Perivale, Middlesex-based Scantronic Holdings Plc, manufacturer of components for burglar alarm systems for customers such as Chubb and Securicor, has reported pre-tax profits down 3% at UKP2.5m for the year to March 31, on revenues down 16% at UKP36m. Europe contributed UKP3.6m trading profits on UKP26m revenues, while North America traded at a loss of […]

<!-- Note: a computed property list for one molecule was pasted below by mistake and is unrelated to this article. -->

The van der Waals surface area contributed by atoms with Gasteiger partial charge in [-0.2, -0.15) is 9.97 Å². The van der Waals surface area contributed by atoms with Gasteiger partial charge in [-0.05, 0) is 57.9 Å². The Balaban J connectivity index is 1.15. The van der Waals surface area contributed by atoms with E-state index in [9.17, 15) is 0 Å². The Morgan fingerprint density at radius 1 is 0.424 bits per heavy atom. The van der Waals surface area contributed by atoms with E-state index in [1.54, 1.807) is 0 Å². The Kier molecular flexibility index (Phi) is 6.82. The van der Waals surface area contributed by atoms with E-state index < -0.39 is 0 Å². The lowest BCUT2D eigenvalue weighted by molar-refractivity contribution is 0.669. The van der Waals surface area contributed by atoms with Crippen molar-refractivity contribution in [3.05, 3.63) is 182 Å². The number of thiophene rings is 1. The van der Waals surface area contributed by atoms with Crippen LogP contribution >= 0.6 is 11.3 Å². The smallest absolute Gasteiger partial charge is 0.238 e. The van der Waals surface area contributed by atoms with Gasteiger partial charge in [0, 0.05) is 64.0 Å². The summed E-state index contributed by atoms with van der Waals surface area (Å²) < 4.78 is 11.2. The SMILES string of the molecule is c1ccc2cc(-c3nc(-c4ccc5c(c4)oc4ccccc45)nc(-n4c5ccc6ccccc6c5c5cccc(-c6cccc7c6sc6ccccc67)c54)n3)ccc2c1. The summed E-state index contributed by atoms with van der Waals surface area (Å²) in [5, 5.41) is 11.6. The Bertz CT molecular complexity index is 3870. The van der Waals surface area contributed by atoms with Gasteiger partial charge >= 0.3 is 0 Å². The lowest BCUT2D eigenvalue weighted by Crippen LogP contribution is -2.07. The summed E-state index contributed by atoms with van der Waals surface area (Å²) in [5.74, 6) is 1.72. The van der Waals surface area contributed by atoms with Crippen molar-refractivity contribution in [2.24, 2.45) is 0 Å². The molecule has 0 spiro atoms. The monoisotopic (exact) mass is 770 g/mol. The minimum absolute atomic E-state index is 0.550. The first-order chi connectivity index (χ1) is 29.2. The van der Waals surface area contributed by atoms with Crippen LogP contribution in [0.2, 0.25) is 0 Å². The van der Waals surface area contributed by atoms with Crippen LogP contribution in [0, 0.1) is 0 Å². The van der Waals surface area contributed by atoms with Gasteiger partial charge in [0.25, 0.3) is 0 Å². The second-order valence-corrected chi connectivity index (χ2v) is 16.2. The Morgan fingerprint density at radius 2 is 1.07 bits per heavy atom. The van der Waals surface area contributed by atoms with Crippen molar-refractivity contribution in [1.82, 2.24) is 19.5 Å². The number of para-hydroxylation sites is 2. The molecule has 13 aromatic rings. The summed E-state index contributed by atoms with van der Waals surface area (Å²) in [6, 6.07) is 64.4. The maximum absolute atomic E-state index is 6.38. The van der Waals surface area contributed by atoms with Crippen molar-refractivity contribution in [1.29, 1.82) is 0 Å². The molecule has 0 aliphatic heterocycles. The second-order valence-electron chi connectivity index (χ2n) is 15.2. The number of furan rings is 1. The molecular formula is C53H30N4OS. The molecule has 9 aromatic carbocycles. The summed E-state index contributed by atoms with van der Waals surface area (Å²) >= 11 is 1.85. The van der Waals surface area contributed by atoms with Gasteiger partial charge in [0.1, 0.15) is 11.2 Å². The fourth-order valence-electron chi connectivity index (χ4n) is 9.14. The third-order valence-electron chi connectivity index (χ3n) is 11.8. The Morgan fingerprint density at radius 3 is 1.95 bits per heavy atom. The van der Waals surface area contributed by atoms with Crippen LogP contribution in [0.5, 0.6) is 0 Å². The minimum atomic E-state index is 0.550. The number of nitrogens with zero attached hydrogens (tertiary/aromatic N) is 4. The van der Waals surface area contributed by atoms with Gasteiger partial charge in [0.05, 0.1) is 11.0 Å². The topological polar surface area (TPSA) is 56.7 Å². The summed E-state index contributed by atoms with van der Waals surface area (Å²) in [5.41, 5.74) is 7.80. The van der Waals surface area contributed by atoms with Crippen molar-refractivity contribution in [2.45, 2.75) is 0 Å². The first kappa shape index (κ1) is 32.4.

Perivale, Middlesex-based Scantronic Holdings Plc, manufacturer of components for burglar alarm systems for customers such as Chubb and Securicor, has reported pre-tax profits down 3% at UKP2.5m for the year to March 31, on revenues down 16% at UKP36m. Europe contributed UKP3.6m trading profits on UKP26m revenues, while North America traded at a loss of UKP591,000 on sales of UKP10m. The group results as reported here do not include extraordinary items, since Scantronic has chosen to include these only after preference dividends, which Computergram does not take into account when calculating net results. Extraordinary items during the year added up to UKP1m gains this time and UKP2.4m gains last time. The former was a gain from the disposal of Scantronic’s shareholding in the Gardiner Group Plc; the latter comprised a UKP3.3m gain from the disposal of Alarm Parts companies, partially cancelled out by a UKP1.3m restructuring charge following the group’s withdrawal from European distribution activities. In April, Automated Security (Holdings) Plc, which is currently selling off all its investments to reduce gearing, placed its entire 26.44% holding in Scantronic with various institutional and other shareholders, including members of the group’s management; the board was pleased with the level of institutional interest. Tom Buffet, chairman of Automated Security, resigned from the board following the placing. Scantronic specialises in three types of component used in security systems – detection devices, control panels and communications devices. The last can be anything from a bell to a sophisticated modem linked up to a central computer, presumably at a police station or central security base. Scantronic sells direct to large customers, and via distributors to its smaller clients. Chairman Chris Brookes points to the new customer contracts won in the first half (CI No 1,807) as highlights of the year, as well as the entry into the European residential control panel market. The Arrowhead sensor division has now been formally launched on the back of a number of exciting new products – passive infra-red sensors, including Twintec sensors developed in conjunction with GEC Plc’s Marconi. North American activities are said to have benefitted from rationalisation measures, which are now complete. These involved the centralisation of activities into Stockton, California, supported by a Toronto-based sales office, and the closure of offshore manufacturing in Costa Rica. This has resulted in better operational communication and the chairman says that potential now exists to realise benefits from planned stock reductions. Looking to the future, Brookes points to Scantronic’s flexibility resulting from its strong balance sheet, which shows gearing at less than 20% of shareholders’ funds. The group reports net assets of UKP20m at the year end, up from UKP19m at the end of 1991.